New Mexico Dems brace for crowded race to succeed Udall

 
At least four prominent Democrats are eyeing bids to succeed Udall, multiple sources familiar with their thinking said, including two statewide-elected officials and two members of Congress.
 
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State Attorney General Hector Balderas (D) may be the first candidate out of the gate. Balderas, 45, will announce his intentions Thursday morning on an Albuquerque radio station. A spokesman said Balderas would release a video at the same time, a strong indication that the two-term attorney general is moving toward a Senate bid.
 
The spokesman, James Hallinan, declined to say whether Balderas would run. Balderas ran for a Senate seat in 2012, losing the Democratic primary to then-Rep. Martin HeinrichMartin Trevor HeinrichSenators want FERC to protect critical infrastructure from Huawei threats Senate reviews Interior, FERC nominees criticized on ethics This week: House to vote on Turkey sanctions bill MORE (D), who went on to win the seat in the general election.
 
Secretary of State Maggie Toulouse Oliver (D) is also likely to jump in the race, according to one senior New Mexico Democrat who had spoken directly to her. Oliver, first elected statewide in 2016, has raised her profile this legislative session by pushing an ambitious package of voting rights measures.
 
Perhaps the most prominent Democrat eyeing the race is Rep. Ben Ray Lujan (D), the No. 4 Democrat in House leadership. In the 24 hours since Udall announced his retirement, dozens of friends from New Mexico and Democratic colleagues in the Capitol reached out to Lujan and encouraged him to run. Sources close to Lujan say he is leaning toward jumping in the Senate race.
 
"I've been humbled by the amount of calls and encouragement that we've been getting from around New Mexico. So we're going to continue to visit with people from around the state, and consider how best we can serve the beautiful state that I call home," Lujan told The Hill.
 
He declined to say whether he would run, praising Udall's two terms in the Senate.
 
Lujan's interest in a Senate seat comes even as he ascends the ranks of Democratic leadership in the House. He is close to Speaker Nancy PelosiNancy PelosiDemocrats gear up for high-stakes Judiciary hearing White House, Democrats strike tentative deal to create Space Force in exchange for federal parental leave benefits: report Trump: Fox News 'panders' to Democrats by having on liberal guests MORE (D-Calif.), coming off two terms as head of the Democratic Congressional Campaign Committee (DCCC), and seen as a potential future candidate for Speaker.
 
But Lujan's path to the Senate would almost certainly be easier than his path to the Speaker's office. Both of Pelosi's longtime lieutenants -- Majority Leader Steny HoyerSteny Hamilton HoyerHouse approves two-state resolution in implicit rebuke of Trump Overnight Health Care: House to vote next week on drug prices bill | Conway says Trump trying to find 'balance' on youth vaping | US spent trillion on hospitals in 2018 House to vote next week on sweeping bill to lower drug prices MORE (D-Md.) and Majority Whip Jim ClyburnJames (Jim) Enos ClyburnTop Democrat: 'Obstruction of justice' is 'too clear not to include' in impeachment probe GOP senator blasts Dem bills on 'opportunity zones' Harris: Suggestion that older African Americans are homophobic 'just nonsense' MORE (D-S.C.) -- have eyed the top job for years. And Lujan, 46, is just one of a handful of ambitious and talented young leaders looking to climb the leadership ladder, including Caucus Chairman Hakeem JeffriesHakeem Sekou JeffriesLive coverage: Witnesses say Trump committed impeachable offenses Pelosi faces tough choices on impeachment managers Lawmakers turn attention to potential witnesses at Judiciary impeachment hearings MORE (D-N.Y.), DCCC Chair Cheri BustosCheryl (Cheri) Lea BustosThe Hill's 12:30 Report: Pelosi accuses Trump of 'bribery' in Ukraine dealings DCCC adds senior staffers after summer departures DCCC raises more than M in October MORE (D-Ill.) and Intelligence Committee Chairman Adam SchiffAdam Bennett SchiffLawmakers prep ahead of impeachment hearing Top Republican: Democrats' weekend document dump shows impeachment inquiry is a 'farce' Nunes: 'Sickening' that Schiff obtained his phone records MORE (D-Calif.), a Pelosi protege.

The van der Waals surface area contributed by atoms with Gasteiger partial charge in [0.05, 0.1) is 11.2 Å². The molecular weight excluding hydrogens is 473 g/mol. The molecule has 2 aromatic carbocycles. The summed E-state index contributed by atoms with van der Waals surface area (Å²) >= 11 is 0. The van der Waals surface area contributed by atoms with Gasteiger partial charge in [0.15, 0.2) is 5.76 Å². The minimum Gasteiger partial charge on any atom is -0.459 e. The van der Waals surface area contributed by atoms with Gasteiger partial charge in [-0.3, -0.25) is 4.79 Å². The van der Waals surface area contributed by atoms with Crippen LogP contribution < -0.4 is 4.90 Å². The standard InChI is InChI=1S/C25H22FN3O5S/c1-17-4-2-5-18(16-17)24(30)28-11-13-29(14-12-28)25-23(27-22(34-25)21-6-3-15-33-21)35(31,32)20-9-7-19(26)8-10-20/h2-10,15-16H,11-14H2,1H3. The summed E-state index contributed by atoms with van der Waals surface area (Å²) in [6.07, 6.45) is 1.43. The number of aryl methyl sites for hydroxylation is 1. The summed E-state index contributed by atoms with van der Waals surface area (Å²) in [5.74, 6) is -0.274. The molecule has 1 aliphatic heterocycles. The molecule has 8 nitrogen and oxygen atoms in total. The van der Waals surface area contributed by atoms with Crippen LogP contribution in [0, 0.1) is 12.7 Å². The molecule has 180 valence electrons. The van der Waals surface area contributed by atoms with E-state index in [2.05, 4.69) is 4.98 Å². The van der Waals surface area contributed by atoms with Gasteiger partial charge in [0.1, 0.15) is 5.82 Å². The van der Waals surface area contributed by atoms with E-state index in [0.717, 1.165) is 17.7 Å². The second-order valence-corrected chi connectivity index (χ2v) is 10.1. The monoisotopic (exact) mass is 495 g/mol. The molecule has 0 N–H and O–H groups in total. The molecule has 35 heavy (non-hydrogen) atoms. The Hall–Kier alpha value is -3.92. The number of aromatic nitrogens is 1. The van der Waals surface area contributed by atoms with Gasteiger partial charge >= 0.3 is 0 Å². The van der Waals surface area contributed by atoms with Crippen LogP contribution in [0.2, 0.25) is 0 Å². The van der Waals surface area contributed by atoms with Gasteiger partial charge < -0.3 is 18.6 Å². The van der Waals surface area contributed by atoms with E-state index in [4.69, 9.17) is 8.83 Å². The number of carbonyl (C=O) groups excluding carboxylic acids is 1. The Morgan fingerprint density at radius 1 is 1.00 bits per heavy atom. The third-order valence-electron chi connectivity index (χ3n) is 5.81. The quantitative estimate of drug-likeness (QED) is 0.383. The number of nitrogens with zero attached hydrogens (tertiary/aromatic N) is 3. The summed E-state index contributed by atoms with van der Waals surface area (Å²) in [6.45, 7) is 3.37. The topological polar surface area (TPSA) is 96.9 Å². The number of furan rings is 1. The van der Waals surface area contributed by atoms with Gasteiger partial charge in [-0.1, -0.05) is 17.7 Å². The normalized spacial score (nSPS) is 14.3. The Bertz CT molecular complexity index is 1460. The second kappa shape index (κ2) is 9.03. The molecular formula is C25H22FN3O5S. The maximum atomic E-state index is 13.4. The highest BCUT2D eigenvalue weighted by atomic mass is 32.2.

A source close to Lujan said future thoughts of moving up the leadership ladder were not factors in his deliberations about whether to run for Udall's Senate seat.
 
The final wildcard is Rep. Deb HaalandDebra HaalandWarren bill would revoke Medals of Honor for Wounded Knee massacre Warren adds Ayanna Pressley as campaign co-chair Progressive freshmen jump into leadership PAC fundraising MORE (D), just three months into her first term in Congress. Haaland, one of the first two Native American women in Congress, has left the door open to a bid.
 
"Thank you for love and encouragement New Mexico!" Haaland tweeted late Tuesday. "I hear you, and I'm giving the Senate race a lot of thought and consideration. I'll let you know when we've got news to share!"
 
Few Republicans immediately declared their interest in mounting a race that would be an uphill battle in an increasingly blue state that former Secretary of State Hillary ClintonHillary Diane Rodham ClintonWill the Horowitz report split the baby? Gabbard commemorates John Lennon's passing by singing 'Imagine' Bannon: Clinton waiting to enter 2020 race and 'save the Democratic Party from Michael Bloomberg' MORE won by 8 percentage points in 2016. Republicans have not won a Senate race in New Mexico since Pete Domenici won his final term in 2002, and their last prominent statewide officeholder, former Gov. Susana Martinez, left office earlier this year with dismal approval ratings.